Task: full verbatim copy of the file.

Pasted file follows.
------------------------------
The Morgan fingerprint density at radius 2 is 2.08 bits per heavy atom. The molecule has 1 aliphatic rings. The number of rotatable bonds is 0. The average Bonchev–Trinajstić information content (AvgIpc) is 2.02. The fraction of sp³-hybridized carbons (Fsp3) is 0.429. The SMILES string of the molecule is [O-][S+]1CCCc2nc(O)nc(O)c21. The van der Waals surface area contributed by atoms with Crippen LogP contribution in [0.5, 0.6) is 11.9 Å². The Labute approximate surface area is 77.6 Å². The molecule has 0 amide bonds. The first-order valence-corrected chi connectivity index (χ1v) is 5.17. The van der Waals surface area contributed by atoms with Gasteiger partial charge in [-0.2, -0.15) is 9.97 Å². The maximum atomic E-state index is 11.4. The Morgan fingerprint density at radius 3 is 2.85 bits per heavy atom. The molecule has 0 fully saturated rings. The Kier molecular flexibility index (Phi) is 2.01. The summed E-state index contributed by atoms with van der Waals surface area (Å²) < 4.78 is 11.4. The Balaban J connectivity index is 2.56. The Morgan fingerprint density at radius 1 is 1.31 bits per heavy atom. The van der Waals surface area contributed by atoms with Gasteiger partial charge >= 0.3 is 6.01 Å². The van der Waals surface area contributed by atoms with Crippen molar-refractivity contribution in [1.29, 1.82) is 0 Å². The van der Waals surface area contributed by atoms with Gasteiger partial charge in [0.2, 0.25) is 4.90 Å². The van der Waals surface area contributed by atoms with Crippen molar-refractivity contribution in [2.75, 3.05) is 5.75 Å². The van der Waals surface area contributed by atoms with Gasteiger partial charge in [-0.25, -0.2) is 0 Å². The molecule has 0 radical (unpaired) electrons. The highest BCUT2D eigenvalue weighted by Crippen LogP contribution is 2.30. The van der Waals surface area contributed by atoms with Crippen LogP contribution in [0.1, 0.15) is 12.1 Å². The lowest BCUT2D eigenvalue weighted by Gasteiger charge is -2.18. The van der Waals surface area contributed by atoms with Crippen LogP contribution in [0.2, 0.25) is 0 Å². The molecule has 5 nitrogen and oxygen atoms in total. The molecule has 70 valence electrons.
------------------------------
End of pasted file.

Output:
The Morgan fingerprint density at radius 2 is 2.08 bits per heavy atom. The molecule has 1 aliphatic rings. The number of rotatable bonds is 0. The average Bonchev–Trinajstić information content (AvgIpc) is 2.02. The fraction of sp³-hybridized carbons (Fsp3) is 0.429. The SMILES string of the molecule is [O-][S+]1CCCc2nc(O)nc(O)c21. The van der Waals surface area contributed by atoms with Crippen LogP contribution in [0.5, 0.6) is 11.9 Å². The Labute approximate surface area is 77.6 Å². The molecule has 0 amide bonds. The first-order valence-corrected chi connectivity index (χ1v) is 5.17. The van der Waals surface area contributed by atoms with Gasteiger partial charge in [-0.2, -0.15) is 9.97 Å². The maximum atomic E-state index is 11.4. The Morgan fingerprint density at radius 3 is 2.85 bits per heavy atom. The molecule has 0 fully saturated rings. The Kier molecular flexibility index (Phi) is 2.01. The summed E-state index contributed by atoms with van der Waals surface area (Å²) < 4.78 is 11.4. The Balaban J connectivity index is 2.56. The Morgan fingerprint density at radius 1 is 1.31 bits per heavy atom. The van der Waals surface area contributed by atoms with Gasteiger partial charge >= 0.3 is 6.01 Å². The van der Waals surface area contributed by atoms with Crippen molar-refractivity contribution in [1.29, 1.82) is 0 Å². The van der Waals surface area contributed by atoms with Gasteiger partial charge in [0.2, 0.25) is 4.90 Å². The van der Waals surface area contributed by atoms with Crippen molar-refractivity contribution in [2.75, 3.05) is 5.75 Å². The van der Waals surface area contributed by atoms with Gasteiger partial charge in [-0.25, -0.2) is 0 Å². The molecule has 0 radical (unpaired) electrons. The highest BCUT2D eigenvalue weighted by Crippen LogP contribution is 2.30. The van der Waals surface area contributed by atoms with Crippen LogP contribution in [0.1, 0.15) is 12.1 Å². The lowest BCUT2D eigenvalue weighted by Gasteiger charge is -2.18. The van der Waals surface area contributed by atoms with Crippen LogP contribution in [0.2, 0.25) is 0 Å². The molecule has 5 nitrogen and oxygen atoms in total. The molecule has 70 valence electrons.